BY: ANNA PRENTISS , JAMIE RAGER
A unique residency program gave Florida State University School of Dance students the opportunity to learn from a legend last fall.
The Maggie Allesee National Center for Choreography (MANCC), a dance and choreographic research center in the FSU School of Dance, hosted renowned choreographer Dianne McIntyre as part of Living Legacy, a program created to offer American artists of global significance the opportunity to further their legacy and ideas.
Anjali Austin, chair of the School of Dance, said the artist residencies help students forge connections that serve “as a gateway into the world of dance outside of FSU.”
While in residence at FSU last November, nationally acclaimed dance pioneer McIntyre invited students to help in the development of her new work, “In the Same Tongue,” a full-length multidisciplinary piece that features poetry by the Obie-winning playwright Ntozake Shange, a composition by celebrated jazz musician Olu Dara and original music by renown American composer and cellist Diedre Murray.
“Working with FSU dance students was no different than working with professional dancers,” McIntyre said. “They just came ‘whoa’ like that — that was really a joy for me. Next time I perform this piece, they are going to have to come up to the FSU School of Dance level.”
McIntyre invited students Emma Morris, Sherrod Reid, Taylor West, Sky Barnes, Abigail Nelson and Megan Murphy into “In the Same Tongue,” as a pilot for community inclusion when the piece tours in the future.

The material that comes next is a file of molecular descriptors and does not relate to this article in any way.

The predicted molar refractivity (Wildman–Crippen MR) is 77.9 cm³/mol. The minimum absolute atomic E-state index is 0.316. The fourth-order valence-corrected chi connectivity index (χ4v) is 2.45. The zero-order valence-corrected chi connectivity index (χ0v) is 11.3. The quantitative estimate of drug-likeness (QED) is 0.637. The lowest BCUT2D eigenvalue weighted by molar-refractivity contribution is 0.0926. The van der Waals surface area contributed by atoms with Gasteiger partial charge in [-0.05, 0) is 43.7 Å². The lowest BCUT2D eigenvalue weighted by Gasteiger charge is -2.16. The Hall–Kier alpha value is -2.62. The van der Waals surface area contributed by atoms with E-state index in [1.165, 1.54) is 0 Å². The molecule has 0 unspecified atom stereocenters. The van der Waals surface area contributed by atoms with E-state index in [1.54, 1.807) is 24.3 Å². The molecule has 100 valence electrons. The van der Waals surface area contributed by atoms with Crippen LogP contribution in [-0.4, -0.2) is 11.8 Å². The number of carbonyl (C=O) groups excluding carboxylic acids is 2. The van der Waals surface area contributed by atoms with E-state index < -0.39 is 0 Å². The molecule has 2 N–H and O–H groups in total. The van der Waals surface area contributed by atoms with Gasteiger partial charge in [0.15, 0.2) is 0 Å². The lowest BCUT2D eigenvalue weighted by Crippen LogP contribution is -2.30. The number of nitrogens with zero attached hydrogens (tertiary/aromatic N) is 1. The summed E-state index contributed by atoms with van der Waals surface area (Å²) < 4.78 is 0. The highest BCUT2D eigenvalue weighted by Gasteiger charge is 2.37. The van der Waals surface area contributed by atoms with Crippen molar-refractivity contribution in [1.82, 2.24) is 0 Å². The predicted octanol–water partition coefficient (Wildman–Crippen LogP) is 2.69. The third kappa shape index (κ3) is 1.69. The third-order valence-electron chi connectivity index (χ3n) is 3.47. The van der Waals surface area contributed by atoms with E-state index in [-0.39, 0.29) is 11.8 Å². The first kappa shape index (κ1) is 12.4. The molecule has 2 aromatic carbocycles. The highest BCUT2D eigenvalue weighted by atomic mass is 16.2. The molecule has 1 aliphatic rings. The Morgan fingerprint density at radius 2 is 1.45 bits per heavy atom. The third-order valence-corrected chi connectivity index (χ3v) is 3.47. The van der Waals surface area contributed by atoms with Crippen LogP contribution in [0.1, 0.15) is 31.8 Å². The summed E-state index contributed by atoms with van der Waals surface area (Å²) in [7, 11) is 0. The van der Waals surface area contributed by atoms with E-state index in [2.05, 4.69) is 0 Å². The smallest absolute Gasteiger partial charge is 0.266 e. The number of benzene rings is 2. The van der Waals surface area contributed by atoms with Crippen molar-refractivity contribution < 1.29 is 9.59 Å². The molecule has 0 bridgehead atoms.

Morris, a senior, said she was thankful for the opportunity to engage not only with McIntyre, but with her whole company.
“Practicing dance is crucial to a career in dance, but what opportunities like this provide is not only training but professional experience,” Morris said.
McIntyre describes her piece as an exploration of dance and music “speaking” to each other, a metaphor for Africans, bound together with no common “tongue.”
“The piece encapsulates the sound of rage, endearment and suspicion while also incorporating sacred traditions in harmony and silent speech,” she said.
McIntyre is a multidisciplinary artist with a choreographic career spanning nearly five decades in dance, theater, television and film. Her work has earned accolades such as the 2022 Dance Magazine Award, 2020 United States Artists Fellowship, 2019 Dance USA Honor, 2016 Doris Duke Artist Award, three BESSIE awards and a Guggenheim Fellowship.
While this is her first residency with MANCC, McIntyre has known Jawole Willa Jo Zollar, FSU’s Nancy Smith Fichter Professor in Dance and Robert O. Lawton Distinguished Professor, and Carla Peterson, director of MANCC, for decades.
MANCC serves as a residency incubator for guest artists to collaborate with students and the greater Tallahassee community. As part of the residency, McIntyre shared selections from “In the Same Tongue” with students, faculty and community members during an informal showing at the end of her residency. She will premiere the work in 2023 with a national tour to follow.
“At MANCC, this space has been magical for me,” McIntyre said. “The choreography just flowed out of me, due to both the openness of the dancers and the space — this space has magic.”
For more information, visit MANCC.org.